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Dead medium: Dabbawallah delivery service
From: bobmorris@mediaone.net (Bob Morris)

Source(s): Source: Los Angeles Times, July 6, 1998 == article paraphrased by Bob Morris

(((Bob Morris remarks: This isn't quite dead media yet, but probably will be soon.)))

(((bruces remarks: There's a definite aroma of "dead medium" here, but it's hard to pinpoint the smell. Fast food delivery still lives. Bicycle messengers are thriving. Maybe it's the unique dabbawallah color-coding scheme that's somehow threatened with "death." Or it may be that lunch simply isn't "media," so that this unique and romantic distribution system is properly outside our purview.)))

In Bombay India it has been tradition for generations for office workers have their lunches, home-cooked by their wives, delivered by dabbawallahs.

There are thousands of dabbawallahs, who pick up the lunches by bicycle from the wife at home, take it by subway to the downtown area, where the lunches are broken up into groups, then hand-delivered. After the lunches have been eaten, the dabbawallahs return to pick up the dabbas ( lunch containers ) and return them to the wife at home.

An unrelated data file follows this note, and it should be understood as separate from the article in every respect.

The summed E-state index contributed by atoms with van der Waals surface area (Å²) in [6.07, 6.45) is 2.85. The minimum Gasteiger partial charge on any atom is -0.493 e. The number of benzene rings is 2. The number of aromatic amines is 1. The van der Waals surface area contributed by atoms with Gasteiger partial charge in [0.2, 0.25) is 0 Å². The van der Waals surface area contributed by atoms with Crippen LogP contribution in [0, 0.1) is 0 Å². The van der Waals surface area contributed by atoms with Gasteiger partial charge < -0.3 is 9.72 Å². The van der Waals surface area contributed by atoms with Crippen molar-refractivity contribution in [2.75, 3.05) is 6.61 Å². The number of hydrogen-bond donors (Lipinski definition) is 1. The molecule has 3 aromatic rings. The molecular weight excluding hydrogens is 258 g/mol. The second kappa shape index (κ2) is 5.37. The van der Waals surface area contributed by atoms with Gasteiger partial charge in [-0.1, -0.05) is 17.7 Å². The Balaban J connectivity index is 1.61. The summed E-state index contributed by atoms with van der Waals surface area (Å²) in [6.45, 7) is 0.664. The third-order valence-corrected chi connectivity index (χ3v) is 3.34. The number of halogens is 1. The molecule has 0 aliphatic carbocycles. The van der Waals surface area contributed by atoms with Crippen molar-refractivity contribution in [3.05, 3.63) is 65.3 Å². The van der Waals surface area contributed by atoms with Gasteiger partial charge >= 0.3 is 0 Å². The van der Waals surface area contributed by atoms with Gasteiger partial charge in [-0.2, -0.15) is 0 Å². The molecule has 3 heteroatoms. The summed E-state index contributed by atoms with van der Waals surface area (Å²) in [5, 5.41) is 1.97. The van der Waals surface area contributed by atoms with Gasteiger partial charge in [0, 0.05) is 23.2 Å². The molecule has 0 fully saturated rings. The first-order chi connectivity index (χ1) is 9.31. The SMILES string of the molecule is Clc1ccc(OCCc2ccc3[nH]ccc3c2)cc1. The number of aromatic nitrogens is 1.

The delivery system works amazingly well. Lunches are virtually always delivered on time, something which is especially interesting considering that dabbawallahs, as a rule, can neither read nor write. The key to the system is the color coding used on the lunch pails, the color coding signifying the destination. Thus, when thousands of meals arrive at a subway station, they are grouped by color coding, then taken to their destination by a dabbawallah assigned to that route.

However, with the advent of fast food restaurants and wives working too, this color coding scheme will probably be dead within the next few years, as the demand for home- cooked lunch delivery continues to drop precipitously.

Bob Morris (bobmorris@mediaone.net)